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Small Biz Grant Funds AI Repro Health Technology

Glasses, computer screens

(Kevin Ku,

4 Dec. 2020. A company developing health metrics with artificial intelligence received a grant to better understand polycystic ovary syndrome, an endocrine disorder affecting women. The $155,000 Small Business Innovation Research or SBIR funds were awarded to Onegevity Health in New York from National Institute of Child Health and Human Development, part of National Institutes of Health.

Onegevity Health develops consumer health assessments that combine a range of measurements and variables, with analytics driven by A.I. algorithms. The company’s technology analyzes a person’s multiple “omics”: genomics, proteomics, blood biomarkers, microbiome, metabolic indicators, and others. Onegevity says it then conducts deep-dive analytics with pattern recognition and deep-learning neural networks to reveal health and wellness patterns and anomalies, based on trillions of data points the company says it collects from its customer community.

Onegevity already offers multi-omics assessments for gut health, aging, and athletic performance. The SBIR grant supports creating a new home-based test to better understand polycystic ovary syndrome or PCOS, a common endocrine disorder in women of reproductive age. PCOS, according to, affects one in 10 women of child-bearing age, caused by a hormonal imbalance that results in missed or irregular menstrual periods, leading to infertility or fluid-filled cysts in the ovaries.

The Onegevity test will combine genomics, microbiome measures, and metabolic indicators, integrated with individual health record data, to develop a molecular profile of women with PCOS and without. The company says results of the test can help identify better diagnostic biomarkers and new treatment targets. In addition, the company plans a study collecting a range of genomic, microbiome, and metabolic data from blood, urine, and fecal samples from women with PCOS, compared to those without the disorder.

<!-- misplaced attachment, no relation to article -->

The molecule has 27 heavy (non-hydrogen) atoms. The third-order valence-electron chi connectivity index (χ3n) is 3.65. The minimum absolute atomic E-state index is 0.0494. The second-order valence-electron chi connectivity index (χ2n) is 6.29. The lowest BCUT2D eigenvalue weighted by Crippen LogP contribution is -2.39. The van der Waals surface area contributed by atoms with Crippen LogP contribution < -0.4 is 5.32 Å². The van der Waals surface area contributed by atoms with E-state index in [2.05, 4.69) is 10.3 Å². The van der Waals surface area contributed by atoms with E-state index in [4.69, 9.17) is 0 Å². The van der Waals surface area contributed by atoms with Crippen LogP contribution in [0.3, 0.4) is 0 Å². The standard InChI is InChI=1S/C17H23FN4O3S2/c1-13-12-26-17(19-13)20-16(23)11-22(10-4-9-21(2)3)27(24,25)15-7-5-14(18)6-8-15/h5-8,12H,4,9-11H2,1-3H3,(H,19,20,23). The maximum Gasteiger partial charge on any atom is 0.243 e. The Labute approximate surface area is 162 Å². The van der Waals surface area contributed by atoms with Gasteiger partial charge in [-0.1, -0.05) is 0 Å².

“PCOS is a devastating disorder and patients who suffer from it face many uncertainties and difficulties in managing their symptoms,” says Onegevity CEO Paul Jacobson in a company statement. “This platform will utilize the latest sequencing and analytical technologies, and, for the first time, we will integrate multi-omic data to provide a more comprehensive view of PCOS. This can reveal new insights and offer a more precise approach towards its management.”

Varykina Thackray, a co-investigator on the project, is professor of obstetrics, gynecology and reproductive sciences, at University of California in San Diego. Thackray notes that “the power of ‘omics approaches in providing insight into the pathology of complex diseases, such as PCOS, and recent studies from my lab and others [indicate] that changes in the gut microbiome are associated with PCOS.”

Christopher Mason, professor of computational biomedicine at Weill Cornell Medicine in New York, and a co-founder of Onegevity, is the project’s principal investigator. “The exclusive technology will offer unique and personalized insights on reproductive health more broadly for women,” adds Mason.

NIH says it awards more than $1 billion a year in its SBIR and Small Business Technology Transfer programs. SBIR and STTR grants are set-aside from the general NIH research budget for U.S.-owned and operated small businesses to engage in federal research and development that has a strong potential for commercialization.

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